Veteran venture capitalists like Josh Green, General Partner at Mohr Davidow Ventures, have had their usually optimistic views tempered by painful lessons of the cleantech past. Green presented on "The View From Sand Hill Road" at Greentech Media's NextWave Greentech Investing event in Menlo Park last week.

How can a "multifaceted" venture capital firm find its way back to the cleantech sector? 

Green likened the following data "as the opening scene of Saving Private Ryan." He assured the crowd that "it gets better" and that cleantech is a great investment opportunity when it's done right.

Cleantech investment is barely perceptible on VC radar

2014 Q2 national VC investments 2014 Q2 national VC cleantech investments
1,114 deals 42 deals
$13 billion invested $600 million invested

Cleantech accounted for 3.7 percent of all VC deals and 4.6 percent of all VC money.

Green introduced the follow-on funding vs. new funding slide "as the most important slide."

Initial investment actually hit zero in Q1 of 2014 and a paltry 5 percent in Q2 when only $30 million went into "a small handful of deals." In other words, no investors are investing in early-stage cleantech.

Cleantech was first purpose-driven investment category

Green contended that this was the first time in venture that a "category had a purpose." He suggested that no previous category in VC focused on purpose rather than technology, saying it was "a simple, innocent mistake with large implications." It created tremendous category risk, political risk, unrelated technology risk and capital intensity risk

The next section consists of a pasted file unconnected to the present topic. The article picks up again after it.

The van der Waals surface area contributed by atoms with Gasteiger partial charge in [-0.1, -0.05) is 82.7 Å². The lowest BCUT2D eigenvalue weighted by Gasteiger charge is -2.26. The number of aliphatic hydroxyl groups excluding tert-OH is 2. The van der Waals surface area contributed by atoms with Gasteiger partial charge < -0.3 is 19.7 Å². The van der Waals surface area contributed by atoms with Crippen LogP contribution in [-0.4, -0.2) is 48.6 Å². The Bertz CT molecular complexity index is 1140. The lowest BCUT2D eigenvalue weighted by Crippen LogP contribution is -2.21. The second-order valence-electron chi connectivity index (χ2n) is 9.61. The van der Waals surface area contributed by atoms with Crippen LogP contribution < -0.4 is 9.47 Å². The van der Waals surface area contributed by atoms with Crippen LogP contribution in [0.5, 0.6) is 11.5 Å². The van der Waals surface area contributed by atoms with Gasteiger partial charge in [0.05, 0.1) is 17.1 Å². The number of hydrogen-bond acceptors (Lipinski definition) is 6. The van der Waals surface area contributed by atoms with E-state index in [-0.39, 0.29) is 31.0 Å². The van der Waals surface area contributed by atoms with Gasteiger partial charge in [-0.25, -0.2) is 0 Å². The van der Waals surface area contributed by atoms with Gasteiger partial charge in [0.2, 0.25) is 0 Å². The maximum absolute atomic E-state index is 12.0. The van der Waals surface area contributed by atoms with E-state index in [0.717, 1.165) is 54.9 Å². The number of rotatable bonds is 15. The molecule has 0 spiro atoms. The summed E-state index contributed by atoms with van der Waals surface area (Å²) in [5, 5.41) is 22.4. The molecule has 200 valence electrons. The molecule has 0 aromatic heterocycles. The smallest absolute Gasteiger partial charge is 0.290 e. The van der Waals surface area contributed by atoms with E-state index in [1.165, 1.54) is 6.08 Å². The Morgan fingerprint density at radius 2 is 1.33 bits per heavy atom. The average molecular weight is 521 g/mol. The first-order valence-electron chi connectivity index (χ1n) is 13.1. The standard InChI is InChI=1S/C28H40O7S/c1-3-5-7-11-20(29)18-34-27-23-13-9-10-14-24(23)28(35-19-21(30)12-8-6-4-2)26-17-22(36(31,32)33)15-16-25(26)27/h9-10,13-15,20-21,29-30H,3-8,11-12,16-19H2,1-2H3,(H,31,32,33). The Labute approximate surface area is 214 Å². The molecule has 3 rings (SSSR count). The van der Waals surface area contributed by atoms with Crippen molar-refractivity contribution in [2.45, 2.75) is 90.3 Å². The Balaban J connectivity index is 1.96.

No other category had grouped unrelated technologies that made them dependent on each other. Biofuels and solar don't have a lot in common, but if one of the sectors starts to fail, "it stigmatizes the other sectors," according to Green.

Green suggested that capital intensity "was a bit of a ruse." He pointed out capital-intensive cleantech successes like Tesla, as well as IT startups like Twitter that require $400 million.

The pendulum will swing again

Green acknowledged that most mainstream VC firms have dismantled their cleantech groups. And despite "the lean startup" having become part of the Sand Hill Road lexicon, "the pendulum will swing again," according to Green, "but not for the next few years." He added, "When the pendulum swings, it will be at shocking velocity," and the "large majority of winners come from being early in a pendulum swing."

He suggested that "cleantech as a VC investment category is being reinvented with different labeling."

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